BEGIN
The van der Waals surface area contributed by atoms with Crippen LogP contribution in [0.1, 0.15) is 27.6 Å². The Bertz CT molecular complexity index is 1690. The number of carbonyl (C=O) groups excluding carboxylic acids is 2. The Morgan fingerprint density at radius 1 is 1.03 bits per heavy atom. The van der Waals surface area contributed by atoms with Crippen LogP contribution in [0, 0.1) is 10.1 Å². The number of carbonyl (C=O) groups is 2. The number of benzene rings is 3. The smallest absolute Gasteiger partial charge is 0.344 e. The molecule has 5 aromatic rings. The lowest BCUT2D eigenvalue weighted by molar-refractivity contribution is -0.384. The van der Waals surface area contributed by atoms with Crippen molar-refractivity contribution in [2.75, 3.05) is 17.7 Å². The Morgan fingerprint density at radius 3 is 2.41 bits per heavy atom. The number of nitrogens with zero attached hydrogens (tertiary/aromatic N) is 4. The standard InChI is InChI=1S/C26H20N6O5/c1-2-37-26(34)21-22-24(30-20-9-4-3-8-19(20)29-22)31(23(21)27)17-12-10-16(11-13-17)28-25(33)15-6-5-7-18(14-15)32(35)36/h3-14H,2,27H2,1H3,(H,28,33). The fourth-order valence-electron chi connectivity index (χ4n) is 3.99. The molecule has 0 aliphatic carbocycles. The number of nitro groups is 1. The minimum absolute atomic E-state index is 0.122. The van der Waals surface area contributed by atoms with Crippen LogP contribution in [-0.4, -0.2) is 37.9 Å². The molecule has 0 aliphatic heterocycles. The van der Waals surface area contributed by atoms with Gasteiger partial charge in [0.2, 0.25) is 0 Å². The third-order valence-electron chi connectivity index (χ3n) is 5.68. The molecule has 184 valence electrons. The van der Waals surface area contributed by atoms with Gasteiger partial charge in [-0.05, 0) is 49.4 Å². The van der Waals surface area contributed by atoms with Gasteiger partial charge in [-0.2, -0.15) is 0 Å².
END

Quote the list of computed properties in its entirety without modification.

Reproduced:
The van der Waals surface area contributed by atoms with Crippen LogP contribution in [0.1, 0.15) is 27.6 Å². The Bertz CT molecular complexity index is 1690. The number of carbonyl (C=O) groups excluding carboxylic acids is 2. The Morgan fingerprint density at radius 1 is 1.03 bits per heavy atom. The van der Waals surface area contributed by atoms with Crippen LogP contribution in [0, 0.1) is 10.1 Å². The number of carbonyl (C=O) groups is 2. The number of benzene rings is 3. The smallest absolute Gasteiger partial charge is 0.344 e. The molecule has 5 aromatic rings. The lowest BCUT2D eigenvalue weighted by molar-refractivity contribution is -0.384. The van der Waals surface area contributed by atoms with Crippen molar-refractivity contribution in [2.75, 3.05) is 17.7 Å². The Morgan fingerprint density at radius 3 is 2.41 bits per heavy atom. The number of nitrogens with zero attached hydrogens (tertiary/aromatic N) is 4. The standard InChI is InChI=1S/C26H20N6O5/c1-2-37-26(34)21-22-24(30-20-9-4-3-8-19(20)29-22)31(23(21)27)17-12-10-16(11-13-17)28-25(33)15-6-5-7-18(14-15)32(35)36/h3-14H,2,27H2,1H3,(H,28,33). The fourth-order valence-electron chi connectivity index (χ4n) is 3.99. The molecule has 0 aliphatic carbocycles. The number of nitro groups is 1. The minimum absolute atomic E-state index is 0.122. The van der Waals surface area contributed by atoms with Crippen LogP contribution in [-0.4, -0.2) is 37.9 Å². The molecule has 0 aliphatic heterocycles. The van der Waals surface area contributed by atoms with Gasteiger partial charge in [0.2, 0.25) is 0 Å². The third-order valence-electron chi connectivity index (χ3n) is 5.68. The molecule has 184 valence electrons. The van der Waals surface area contributed by atoms with Gasteiger partial charge in [-0.05, 0) is 49.4 Å². The van der Waals surface area contributed by atoms with Gasteiger partial charge in [-0.2, -0.15) is 0 Å².